Final Thoughts

It's important to remember that servos are just one link in a long chain of components that effectively connect your transmitter sticks to the control-surfaces on your model.

The failure of any one of the components in that chain can cause disaster.

One of the most common issues is not having enough battery or BEC capacity to handle the servos you're using.

Hi-torque and hi-speed servos (especially digital ones) can draw enormous amounts of current from your system and if your battery or BEC isn't up to the job, bad things will happen.

Originally, Futaba advised against using NiMH batteries with some of its hi-torque servos because the early nickel-metal batteries just weren't up to the task. Fortunately things are much better now and a good quality NiMH pack (of adequate size) will work just fine.

However, anyone who tries to drive a bunch of hi-torque digital servos using nothing more than an AA-sized receiver pack is going to be sorely disappointed with the performance (and wreckage) that results from such folly.

Also make sure that your extentions (if you're using any) are up to the task.

Always use heavy-duty extensions if you can afford to carry the extra weight as these will produce the least loss of torque in your servos. In fact some servos (notably the Futaba 3000 series) will behave very oddly (oscillating and hesitating) if your servo extensions are not up to the job.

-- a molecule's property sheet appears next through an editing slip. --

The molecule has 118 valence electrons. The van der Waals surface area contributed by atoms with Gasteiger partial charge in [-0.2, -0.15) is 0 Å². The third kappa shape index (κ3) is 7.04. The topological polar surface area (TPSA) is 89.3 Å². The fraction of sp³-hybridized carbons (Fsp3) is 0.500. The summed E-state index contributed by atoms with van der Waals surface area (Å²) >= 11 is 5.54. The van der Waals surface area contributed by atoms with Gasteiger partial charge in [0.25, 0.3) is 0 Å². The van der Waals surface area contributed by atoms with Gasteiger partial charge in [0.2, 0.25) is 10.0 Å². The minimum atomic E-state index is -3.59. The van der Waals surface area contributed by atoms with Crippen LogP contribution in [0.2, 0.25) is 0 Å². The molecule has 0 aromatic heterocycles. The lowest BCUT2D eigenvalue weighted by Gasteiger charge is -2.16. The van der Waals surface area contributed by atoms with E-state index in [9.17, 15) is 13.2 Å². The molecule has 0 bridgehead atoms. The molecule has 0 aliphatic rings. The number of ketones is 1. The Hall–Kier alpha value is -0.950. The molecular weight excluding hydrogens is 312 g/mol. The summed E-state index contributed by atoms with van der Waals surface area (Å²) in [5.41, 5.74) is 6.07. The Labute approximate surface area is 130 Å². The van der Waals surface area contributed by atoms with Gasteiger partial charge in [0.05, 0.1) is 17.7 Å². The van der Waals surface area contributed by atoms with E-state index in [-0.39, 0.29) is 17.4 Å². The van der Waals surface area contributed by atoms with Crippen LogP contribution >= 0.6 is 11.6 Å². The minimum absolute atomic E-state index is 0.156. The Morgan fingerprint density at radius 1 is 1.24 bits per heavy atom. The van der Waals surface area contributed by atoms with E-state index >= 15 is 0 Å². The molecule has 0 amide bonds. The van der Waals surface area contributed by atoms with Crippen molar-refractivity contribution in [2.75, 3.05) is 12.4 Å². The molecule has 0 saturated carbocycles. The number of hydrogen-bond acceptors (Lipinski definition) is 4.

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The Blog

Updated: 20 Sep 2012
Here's a blog that will keep you informed just what's going on behind the scenes at RC Model Reviews and also tells you a little more about myself.

How compatible are 2.4GHz RC systems?

23 Mar 2010
How come there's no compatibility between different brands of transmitters and receivers? Why can't you use a cheap Chinese receiver with your Futaba FASST radio?

How to get a product reviewed here

4 Mar 2010
Since this has become a very frequently asked question, I've posted this simple guide to getting your product, or a product you're thinking of buying reviewed here at RCModelReviews

How servos work

Useful information on what's inside your servos and how they work.

The Good Oil

Important facts you should know about the oils that are used in our model engine fuels.

Heads-Up: 2.4GHz RC systems tested

How well do five different 2.4GHz systems stack up when hit by interference? The answers are here, with more to come.

Review: Bushnell's $80 Speed Gun

Yes it does work on model airplanes but there are some limitations involved with this bargain-basement radar speed gun.

Review: TowerPro MG995 servo

These are possibly the world's worst servos, find out exactly why you should avoid these boat-anchors at any cost.

Review: SK90


It's cheap but can it really stack up against other glow engines in the .90 market? Find out in this review.

Review: iMax 9X 2.4GHz radio

How does this cheap 9-channel 2.4GHz radio system perform when compared to big-name systems that can cost two or three times as much? Have the Chinese finally developed a real contender with the iMax 9X?

2.4GHz Explained

Does all this 2.4GHz stuff have your head spinning? 2.4GHz

I've done my best to demystify the whole subject so if you feel like a bit of learning, this is the stuff for you!

Fix That Engine!

How can you tell when your engine needs new bearings? Who has the best prices and service on replacements? Just how do you change them? Get all that information and watch a great video tutorial anyone can follow.

Chinese Servos - How do they stack up?


The Chinese are now churning out a huge number of very reasonably priced no-name servos. But are they any good?

Baffled by batteries?

Batteries Nicad, NiMH, Li-Ion, LiPoly, LiFePO4, A123... the range of different battery types has never been greater. So how do they differ and what type should you be using?